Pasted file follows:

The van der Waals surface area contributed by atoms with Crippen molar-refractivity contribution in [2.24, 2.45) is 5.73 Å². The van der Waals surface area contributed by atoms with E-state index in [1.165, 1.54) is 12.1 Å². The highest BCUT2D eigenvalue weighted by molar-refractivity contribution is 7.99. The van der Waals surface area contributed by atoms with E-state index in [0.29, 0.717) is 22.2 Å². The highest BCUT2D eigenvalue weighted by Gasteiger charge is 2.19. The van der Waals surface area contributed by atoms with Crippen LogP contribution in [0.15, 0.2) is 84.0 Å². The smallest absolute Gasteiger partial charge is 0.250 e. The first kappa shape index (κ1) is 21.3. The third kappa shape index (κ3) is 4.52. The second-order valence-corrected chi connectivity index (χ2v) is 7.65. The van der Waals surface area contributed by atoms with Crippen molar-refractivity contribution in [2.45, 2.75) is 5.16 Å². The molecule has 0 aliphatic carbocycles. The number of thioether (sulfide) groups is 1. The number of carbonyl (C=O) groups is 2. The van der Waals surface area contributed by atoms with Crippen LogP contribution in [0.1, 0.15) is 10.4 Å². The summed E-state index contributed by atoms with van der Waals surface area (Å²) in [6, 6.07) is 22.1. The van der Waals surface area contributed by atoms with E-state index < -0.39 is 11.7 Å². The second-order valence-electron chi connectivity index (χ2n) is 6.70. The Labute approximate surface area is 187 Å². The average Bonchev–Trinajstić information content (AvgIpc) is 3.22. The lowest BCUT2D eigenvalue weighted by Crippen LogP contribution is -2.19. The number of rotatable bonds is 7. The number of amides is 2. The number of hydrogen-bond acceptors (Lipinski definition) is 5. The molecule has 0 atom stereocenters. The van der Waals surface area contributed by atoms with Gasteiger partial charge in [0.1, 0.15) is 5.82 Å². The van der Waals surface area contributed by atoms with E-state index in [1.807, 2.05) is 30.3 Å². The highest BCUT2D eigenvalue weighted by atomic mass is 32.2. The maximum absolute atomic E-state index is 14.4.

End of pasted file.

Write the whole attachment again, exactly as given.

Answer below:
The van der Waals surface area contributed by atoms with Crippen molar-refractivity contribution in [2.24, 2.45) is 5.73 Å². The van der Waals surface area contributed by atoms with E-state index in [1.165, 1.54) is 12.1 Å². The highest BCUT2D eigenvalue weighted by molar-refractivity contribution is 7.99. The van der Waals surface area contributed by atoms with E-state index in [0.29, 0.717) is 22.2 Å². The highest BCUT2D eigenvalue weighted by Gasteiger charge is 2.19. The van der Waals surface area contributed by atoms with Crippen LogP contribution in [0.15, 0.2) is 84.0 Å². The smallest absolute Gasteiger partial charge is 0.250 e. The first kappa shape index (κ1) is 21.3. The third kappa shape index (κ3) is 4.52. The second-order valence-corrected chi connectivity index (χ2v) is 7.65. The van der Waals surface area contributed by atoms with Crippen molar-refractivity contribution in [2.45, 2.75) is 5.16 Å². The molecule has 0 aliphatic carbocycles. The number of thioether (sulfide) groups is 1. The number of carbonyl (C=O) groups is 2. The van der Waals surface area contributed by atoms with Crippen LogP contribution in [0.1, 0.15) is 10.4 Å². The summed E-state index contributed by atoms with van der Waals surface area (Å²) in [6, 6.07) is 22.1. The van der Waals surface area contributed by atoms with E-state index < -0.39 is 11.7 Å². The second-order valence-electron chi connectivity index (χ2n) is 6.70. The Labute approximate surface area is 187 Å². The average Bonchev–Trinajstić information content (AvgIpc) is 3.22. The lowest BCUT2D eigenvalue weighted by Crippen LogP contribution is -2.19. The number of rotatable bonds is 7. The number of amides is 2. The number of hydrogen-bond acceptors (Lipinski definition) is 5. The molecule has 0 atom stereocenters. The van der Waals surface area contributed by atoms with Gasteiger partial charge in [0.1, 0.15) is 5.82 Å². The van der Waals surface area contributed by atoms with E-state index in [1.807, 2.05) is 30.3 Å². The highest BCUT2D eigenvalue weighted by atomic mass is 32.2. The maximum absolute atomic E-state index is 14.4.